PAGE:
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The Battle Over iPad RSS: The New York Times Forces Out Pulse, Justifiably – Update: Pulse Is Back

According to a report, there’s a good reason that Pulse, an app providing a slick, simple layout for browsing RSS feeds, has been removed from the app store. This app had been praised by none other than Apple lord Steve Jobs just yesterday morning, and has been downloaded over 35,000 times, Wired reports. For some time, it was the most popular paid app on the market.

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Update: Pulse is back in the app store mysteriously, for its original price. Details on the rationale are still unknown.
Disclaimer: While some of the speculation below is now obsolete, it still offers a perspective on why this happened in the first place, and could be relevant as the conflict moves forward and the Terms of Service are examined.

The New York Times, though, could not allow Pulse to continue its practices.Here is an excerpt from the request NYT made to Apple, courtesy of the report:

The Pulse News Reader app, makes commercial use of the and RSS feeds, in violation of their Terms of Use*. Thus, the use of our content is unlicensed. The app also frames the and websites in violation of their respective Terms of Use.

This may sound like they’re accusing Pulse of stealing content, reducing the number of hits NYT gets, and thus recuding its revenue. Pulse expressly doesn’t do that. It functions like most RSS feeds, wherein it displays a preview and you must click to the actual Times site to read the full story. But also, it doesn’t seem like that’s really what the Times was accusing them of anyway.

Here is the relevant snippet of the Terms of Service for the Times website: Terms of Service, paragraph 2.2: “The Service and its Contents are protected by copyright pursuant to U.S. and international copyright laws. You may not modify, publish, transmit, participate in the transfer or sale of, reproduce (except as provided in Section 2.3 of these Terms of Service), create new works from, distribute, perform, display, or in any way exploit, any of the Content or the Service (including software) in whole or in part.

Basically, it means that any service that charges money to give you access to NYTimes content is infringing on the Terms of Service. Pulse is clearly not the only paid RSS app, so it’s odd that they’re the only one that’s been blocked like this so far. It could be just the beginning of a major Times crackdown.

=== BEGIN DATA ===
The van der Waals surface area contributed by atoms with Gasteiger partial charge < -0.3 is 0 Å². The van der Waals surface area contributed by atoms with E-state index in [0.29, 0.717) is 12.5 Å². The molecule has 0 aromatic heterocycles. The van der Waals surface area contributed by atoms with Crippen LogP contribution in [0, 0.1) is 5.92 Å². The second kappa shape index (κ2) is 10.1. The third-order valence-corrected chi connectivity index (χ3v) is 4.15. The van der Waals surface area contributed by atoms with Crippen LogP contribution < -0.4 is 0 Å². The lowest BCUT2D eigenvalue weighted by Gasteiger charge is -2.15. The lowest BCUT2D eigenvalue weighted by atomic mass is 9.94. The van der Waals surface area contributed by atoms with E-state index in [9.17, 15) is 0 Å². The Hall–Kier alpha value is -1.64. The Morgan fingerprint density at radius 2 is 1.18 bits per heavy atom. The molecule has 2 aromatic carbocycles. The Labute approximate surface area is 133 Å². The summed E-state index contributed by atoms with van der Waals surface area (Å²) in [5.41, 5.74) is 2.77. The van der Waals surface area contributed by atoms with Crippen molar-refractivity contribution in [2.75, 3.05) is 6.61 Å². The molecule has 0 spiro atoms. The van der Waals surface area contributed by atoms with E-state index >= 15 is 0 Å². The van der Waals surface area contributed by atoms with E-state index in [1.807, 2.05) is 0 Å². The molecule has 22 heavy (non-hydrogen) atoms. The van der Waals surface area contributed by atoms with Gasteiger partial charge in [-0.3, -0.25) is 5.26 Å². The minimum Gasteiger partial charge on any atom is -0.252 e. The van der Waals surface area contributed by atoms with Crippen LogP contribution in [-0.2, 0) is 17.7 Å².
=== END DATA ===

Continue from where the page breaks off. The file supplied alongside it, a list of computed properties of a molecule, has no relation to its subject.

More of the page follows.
There is a quirky twist here in that the Times recently ran a review of Pulse which was quite favorable.

Now, the people over at Wired seem pretty anti-Times on this:

“That’s right. The poor old Times has managed to gain 35,000 subscribers in a few weeks, without doing a thing.”

“Is the NYT planning to comb through every app in the App store that links to its site and whine to Apple about it? Based on these petty actions, the answer could be yes.”

But let’s take a look at this issue for a second.

The New York Times is acting entirely within its legal rights. Developer must abide by the Terms of Service if they wish to include the content, which a lot of them understandably do. Also, is it really so unreasonable to not want others to make a profit off your own work? A lot of being gather news from RSS feeds without clicking through to the linked news source.

There’s also an argument to be made that the Times prides itself on providing a certain amount of free content to its readers, and the view that news should be something that is free to the people. I’m not saying that the Times is complaining to Apple for issues of grand-scale journalistic integrity and the rights of the populous, but the ideals are still there even if they’re not the primary motivator of the Times legal team.

If the Times wants to have restrictive Terms of Service regarding the use of its web content, then it has every right to do so. Nobody is forcing these RSS apps to include The New York Times. If all these apps remove the Times, then one of two things could happen. Either the Times would amend its policy, seeing that they were better off before, or people would get to the Times the way they always have before: directly or through free RSS services.

I’m not saying Pulse is a villain, though. I don’t believe that they knowingly went behind the Times‘s back in some attempt to steal from them. They just offered a service for a fee that seemed reasonable, but turned out not to comply with the contract they automatically were making with the Times.

So Pulse, I see you as an innocent bystander here. Do what you can to work things out with the Times or just go on without them. And Times, see this through to the end. If you’re going to maintain this policy, put in the effort and find all the infringing parties. And Wired, don’t blame the Times for upholding a legal policy they’ve had for years that nobody really made such a big fuss about until now. If the Times is singling out Pulse, that’s one thing. But if they’re putting in the effort to get rid of all the pay services that link to and use their content, then they are legally allowed (and kind of even required) to do so.

(Via Wired)

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